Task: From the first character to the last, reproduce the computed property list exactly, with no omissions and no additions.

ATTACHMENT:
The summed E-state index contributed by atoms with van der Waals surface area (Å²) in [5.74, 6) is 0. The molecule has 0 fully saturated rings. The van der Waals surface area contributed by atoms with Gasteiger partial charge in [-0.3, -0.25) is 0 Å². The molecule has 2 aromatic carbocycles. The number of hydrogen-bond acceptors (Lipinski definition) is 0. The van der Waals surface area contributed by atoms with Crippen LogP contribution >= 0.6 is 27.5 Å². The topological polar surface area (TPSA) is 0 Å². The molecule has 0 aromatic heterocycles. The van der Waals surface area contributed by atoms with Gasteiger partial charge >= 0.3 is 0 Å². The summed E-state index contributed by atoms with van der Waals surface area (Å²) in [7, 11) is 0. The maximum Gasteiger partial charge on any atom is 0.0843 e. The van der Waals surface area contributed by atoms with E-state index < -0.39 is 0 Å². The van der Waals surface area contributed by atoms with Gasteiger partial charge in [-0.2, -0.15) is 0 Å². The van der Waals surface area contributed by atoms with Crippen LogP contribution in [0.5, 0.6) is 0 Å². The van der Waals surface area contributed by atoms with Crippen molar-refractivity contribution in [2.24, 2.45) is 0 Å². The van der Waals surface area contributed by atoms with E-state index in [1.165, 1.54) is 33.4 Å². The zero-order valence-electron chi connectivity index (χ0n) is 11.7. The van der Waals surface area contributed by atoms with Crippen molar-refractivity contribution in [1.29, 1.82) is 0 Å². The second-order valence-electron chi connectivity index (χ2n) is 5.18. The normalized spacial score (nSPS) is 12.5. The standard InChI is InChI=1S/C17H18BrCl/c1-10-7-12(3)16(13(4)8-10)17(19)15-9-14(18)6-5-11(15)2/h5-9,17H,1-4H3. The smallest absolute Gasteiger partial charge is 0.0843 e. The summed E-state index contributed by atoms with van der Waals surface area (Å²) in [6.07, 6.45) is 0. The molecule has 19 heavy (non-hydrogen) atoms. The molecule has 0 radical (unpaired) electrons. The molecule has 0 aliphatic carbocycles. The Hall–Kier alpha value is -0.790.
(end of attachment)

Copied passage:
The summed E-state index contributed by atoms with van der Waals surface area (Å²) in [5.74, 6) is 0. The molecule has 0 fully saturated rings. The van der Waals surface area contributed by atoms with Gasteiger partial charge in [-0.3, -0.25) is 0 Å². The molecule has 2 aromatic carbocycles. The number of hydrogen-bond acceptors (Lipinski definition) is 0. The van der Waals surface area contributed by atoms with Crippen LogP contribution >= 0.6 is 27.5 Å². The topological polar surface area (TPSA) is 0 Å². The molecule has 0 aromatic heterocycles. The van der Waals surface area contributed by atoms with Gasteiger partial charge >= 0.3 is 0 Å². The summed E-state index contributed by atoms with van der Waals surface area (Å²) in [7, 11) is 0. The maximum Gasteiger partial charge on any atom is 0.0843 e. The van der Waals surface area contributed by atoms with E-state index < -0.39 is 0 Å². The van der Waals surface area contributed by atoms with Gasteiger partial charge in [-0.2, -0.15) is 0 Å². The van der Waals surface area contributed by atoms with Crippen LogP contribution in [0.5, 0.6) is 0 Å². The van der Waals surface area contributed by atoms with Crippen molar-refractivity contribution in [2.24, 2.45) is 0 Å². The van der Waals surface area contributed by atoms with E-state index in [1.165, 1.54) is 33.4 Å². The zero-order valence-electron chi connectivity index (χ0n) is 11.7. The van der Waals surface area contributed by atoms with Crippen molar-refractivity contribution in [1.29, 1.82) is 0 Å². The second-order valence-electron chi connectivity index (χ2n) is 5.18. The normalized spacial score (nSPS) is 12.5. The standard InChI is InChI=1S/C17H18BrCl/c1-10-7-12(3)16(13(4)8-10)17(19)15-9-14(18)6-5-11(15)2/h5-9,17H,1-4H3. The smallest absolute Gasteiger partial charge is 0.0843 e. The summed E-state index contributed by atoms with van der Waals surface area (Å²) in [6.07, 6.45) is 0. The molecule has 19 heavy (non-hydrogen) atoms. The molecule has 0 radical (unpaired) electrons. The molecule has 0 aliphatic carbocycles. The Hall–Kier alpha value is -0.790.